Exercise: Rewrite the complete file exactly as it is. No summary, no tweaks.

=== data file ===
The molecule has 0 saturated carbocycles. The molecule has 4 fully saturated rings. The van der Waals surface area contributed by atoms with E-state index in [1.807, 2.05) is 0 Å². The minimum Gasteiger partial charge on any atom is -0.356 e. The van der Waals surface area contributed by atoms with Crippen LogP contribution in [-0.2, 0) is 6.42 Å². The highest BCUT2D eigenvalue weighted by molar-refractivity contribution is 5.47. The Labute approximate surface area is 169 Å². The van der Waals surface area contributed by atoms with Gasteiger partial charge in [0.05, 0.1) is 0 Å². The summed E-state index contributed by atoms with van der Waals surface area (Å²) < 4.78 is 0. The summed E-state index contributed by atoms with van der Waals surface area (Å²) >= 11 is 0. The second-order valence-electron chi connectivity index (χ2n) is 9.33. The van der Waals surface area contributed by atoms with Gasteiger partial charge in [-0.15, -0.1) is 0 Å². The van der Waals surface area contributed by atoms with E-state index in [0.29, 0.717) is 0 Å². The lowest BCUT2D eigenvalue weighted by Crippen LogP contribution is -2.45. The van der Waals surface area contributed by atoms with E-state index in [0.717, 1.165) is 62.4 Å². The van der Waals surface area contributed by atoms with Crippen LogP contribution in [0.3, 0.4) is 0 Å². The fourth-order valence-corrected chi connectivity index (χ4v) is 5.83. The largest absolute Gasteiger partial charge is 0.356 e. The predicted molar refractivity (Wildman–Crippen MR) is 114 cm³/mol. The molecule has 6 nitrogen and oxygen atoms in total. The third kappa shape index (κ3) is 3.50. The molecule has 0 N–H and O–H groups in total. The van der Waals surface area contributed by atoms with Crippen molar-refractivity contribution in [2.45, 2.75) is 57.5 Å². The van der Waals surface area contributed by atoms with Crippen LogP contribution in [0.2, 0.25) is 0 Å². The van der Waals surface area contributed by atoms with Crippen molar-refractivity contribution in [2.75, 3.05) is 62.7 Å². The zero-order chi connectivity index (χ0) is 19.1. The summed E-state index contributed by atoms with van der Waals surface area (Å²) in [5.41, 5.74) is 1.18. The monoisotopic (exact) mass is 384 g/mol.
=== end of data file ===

The molecule has 0 saturated carbocycles. The molecule has 4 fully saturated rings. The van der Waals surface area contributed by atoms with E-state index in [1.807, 2.05) is 0 Å². The minimum Gasteiger partial charge on any atom is -0.356 e. The van der Waals surface area contributed by atoms with Crippen LogP contribution in [-0.2, 0) is 6.42 Å². The highest BCUT2D eigenvalue weighted by molar-refractivity contribution is 5.47. The Labute approximate surface area is 169 Å². The van der Waals surface area contributed by atoms with Gasteiger partial charge in [0.05, 0.1) is 0 Å². The summed E-state index contributed by atoms with van der Waals surface area (Å²) < 4.78 is 0. The summed E-state index contributed by atoms with van der Waals surface area (Å²) >= 11 is 0. The second-order valence-electron chi connectivity index (χ2n) is 9.33. The van der Waals surface area contributed by atoms with Gasteiger partial charge in [-0.15, -0.1) is 0 Å². The van der Waals surface area contributed by atoms with E-state index in [0.29, 0.717) is 0 Å². The lowest BCUT2D eigenvalue weighted by Crippen LogP contribution is -2.45. The van der Waals surface area contributed by atoms with E-state index in [0.717, 1.165) is 62.4 Å². The van der Waals surface area contributed by atoms with Crippen LogP contribution in [0.3, 0.4) is 0 Å². The fourth-order valence-corrected chi connectivity index (χ4v) is 5.83. The largest absolute Gasteiger partial charge is 0.356 e. The predicted molar refractivity (Wildman–Crippen MR) is 114 cm³/mol. The molecule has 6 nitrogen and oxygen atoms in total. The third kappa shape index (κ3) is 3.50. The molecule has 0 N–H and O–H groups in total. The van der Waals surface area contributed by atoms with Crippen molar-refractivity contribution in [2.45, 2.75) is 57.5 Å². The van der Waals surface area contributed by atoms with Crippen LogP contribution in [0.2, 0.25) is 0 Å². The van der Waals surface area contributed by atoms with Crippen molar-refractivity contribution in [2.75, 3.05) is 62.7 Å². The zero-order chi connectivity index (χ0) is 19.1. The summed E-state index contributed by atoms with van der Waals surface area (Å²) in [5.41, 5.74) is 1.18. The monoisotopic (exact) mass is 384 g/mol.